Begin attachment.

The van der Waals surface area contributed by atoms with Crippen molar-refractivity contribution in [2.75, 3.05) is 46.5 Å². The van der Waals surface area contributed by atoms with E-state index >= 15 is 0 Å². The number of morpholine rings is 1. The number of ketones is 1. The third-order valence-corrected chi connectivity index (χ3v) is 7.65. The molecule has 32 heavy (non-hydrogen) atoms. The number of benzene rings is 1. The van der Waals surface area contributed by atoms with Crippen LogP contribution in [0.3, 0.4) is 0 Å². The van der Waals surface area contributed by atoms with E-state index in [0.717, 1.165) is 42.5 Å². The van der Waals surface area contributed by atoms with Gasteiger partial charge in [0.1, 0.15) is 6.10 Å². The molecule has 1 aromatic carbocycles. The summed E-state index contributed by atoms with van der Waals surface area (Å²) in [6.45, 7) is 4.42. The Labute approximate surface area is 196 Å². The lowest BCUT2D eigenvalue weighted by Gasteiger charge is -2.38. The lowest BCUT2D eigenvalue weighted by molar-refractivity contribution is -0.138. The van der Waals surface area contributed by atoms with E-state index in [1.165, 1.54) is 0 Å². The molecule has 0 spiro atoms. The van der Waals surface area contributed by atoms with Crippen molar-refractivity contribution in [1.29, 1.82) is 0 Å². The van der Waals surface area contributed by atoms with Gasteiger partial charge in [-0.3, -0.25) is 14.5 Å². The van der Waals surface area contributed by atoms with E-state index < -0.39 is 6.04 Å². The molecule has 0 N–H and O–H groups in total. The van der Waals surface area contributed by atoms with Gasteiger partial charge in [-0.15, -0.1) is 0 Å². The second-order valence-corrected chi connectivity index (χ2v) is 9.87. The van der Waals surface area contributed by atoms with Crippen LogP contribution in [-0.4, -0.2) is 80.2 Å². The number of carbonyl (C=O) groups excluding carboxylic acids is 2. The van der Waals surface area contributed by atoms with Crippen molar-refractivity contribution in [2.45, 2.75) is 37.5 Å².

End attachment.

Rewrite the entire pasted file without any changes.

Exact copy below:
The van der Waals surface area contributed by atoms with Crippen molar-refractivity contribution in [2.75, 3.05) is 46.5 Å². The van der Waals surface area contributed by atoms with E-state index >= 15 is 0 Å². The number of morpholine rings is 1. The number of ketones is 1. The third-order valence-corrected chi connectivity index (χ3v) is 7.65. The molecule has 32 heavy (non-hydrogen) atoms. The number of benzene rings is 1. The van der Waals surface area contributed by atoms with Crippen LogP contribution in [0.3, 0.4) is 0 Å². The van der Waals surface area contributed by atoms with E-state index in [0.717, 1.165) is 42.5 Å². The van der Waals surface area contributed by atoms with Gasteiger partial charge in [0.1, 0.15) is 6.10 Å². The molecule has 1 aromatic carbocycles. The summed E-state index contributed by atoms with van der Waals surface area (Å²) in [6.45, 7) is 4.42. The Labute approximate surface area is 196 Å². The lowest BCUT2D eigenvalue weighted by Gasteiger charge is -2.38. The lowest BCUT2D eigenvalue weighted by molar-refractivity contribution is -0.138. The van der Waals surface area contributed by atoms with E-state index in [1.165, 1.54) is 0 Å². The molecule has 0 spiro atoms. The van der Waals surface area contributed by atoms with Crippen molar-refractivity contribution in [1.29, 1.82) is 0 Å². The van der Waals surface area contributed by atoms with Gasteiger partial charge in [-0.3, -0.25) is 14.5 Å². The van der Waals surface area contributed by atoms with E-state index < -0.39 is 6.04 Å². The molecule has 0 N–H and O–H groups in total. The van der Waals surface area contributed by atoms with Gasteiger partial charge in [-0.15, -0.1) is 0 Å². The second-order valence-corrected chi connectivity index (χ2v) is 9.87. The van der Waals surface area contributed by atoms with Crippen LogP contribution in [-0.4, -0.2) is 80.2 Å². The number of carbonyl (C=O) groups excluding carboxylic acids is 2. The van der Waals surface area contributed by atoms with Crippen molar-refractivity contribution in [2.45, 2.75) is 37.5 Å².